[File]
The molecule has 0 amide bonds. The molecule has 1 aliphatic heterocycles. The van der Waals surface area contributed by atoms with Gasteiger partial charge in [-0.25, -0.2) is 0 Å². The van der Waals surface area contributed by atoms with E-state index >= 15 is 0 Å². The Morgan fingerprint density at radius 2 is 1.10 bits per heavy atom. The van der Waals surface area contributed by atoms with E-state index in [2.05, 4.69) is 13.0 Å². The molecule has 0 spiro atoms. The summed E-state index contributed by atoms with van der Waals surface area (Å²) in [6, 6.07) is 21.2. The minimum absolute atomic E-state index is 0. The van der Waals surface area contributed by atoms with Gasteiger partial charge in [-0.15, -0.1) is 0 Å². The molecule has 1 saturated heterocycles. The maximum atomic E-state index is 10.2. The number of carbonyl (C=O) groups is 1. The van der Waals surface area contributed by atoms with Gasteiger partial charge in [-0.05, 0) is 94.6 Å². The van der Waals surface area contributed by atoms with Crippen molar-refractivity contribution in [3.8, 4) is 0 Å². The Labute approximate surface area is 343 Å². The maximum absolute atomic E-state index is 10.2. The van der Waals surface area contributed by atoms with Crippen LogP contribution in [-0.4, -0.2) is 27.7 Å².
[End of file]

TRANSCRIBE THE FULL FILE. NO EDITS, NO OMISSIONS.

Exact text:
The molecule has 0 amide bonds. The molecule has 1 aliphatic heterocycles. The van der Waals surface area contributed by atoms with Gasteiger partial charge in [-0.25, -0.2) is 0 Å². The van der Waals surface area contributed by atoms with E-state index >= 15 is 0 Å². The Morgan fingerprint density at radius 2 is 1.10 bits per heavy atom. The van der Waals surface area contributed by atoms with E-state index in [2.05, 4.69) is 13.0 Å². The molecule has 0 spiro atoms. The summed E-state index contributed by atoms with van der Waals surface area (Å²) in [6, 6.07) is 21.2. The minimum absolute atomic E-state index is 0. The van der Waals surface area contributed by atoms with Gasteiger partial charge in [-0.15, -0.1) is 0 Å². The molecule has 1 saturated heterocycles. The maximum atomic E-state index is 10.2. The number of carbonyl (C=O) groups is 1. The van der Waals surface area contributed by atoms with Gasteiger partial charge in [-0.05, 0) is 94.6 Å². The van der Waals surface area contributed by atoms with Crippen molar-refractivity contribution in [3.8, 4) is 0 Å². The Labute approximate surface area is 343 Å². The maximum absolute atomic E-state index is 10.2. The van der Waals surface area contributed by atoms with Crippen LogP contribution in [-0.4, -0.2) is 27.7 Å².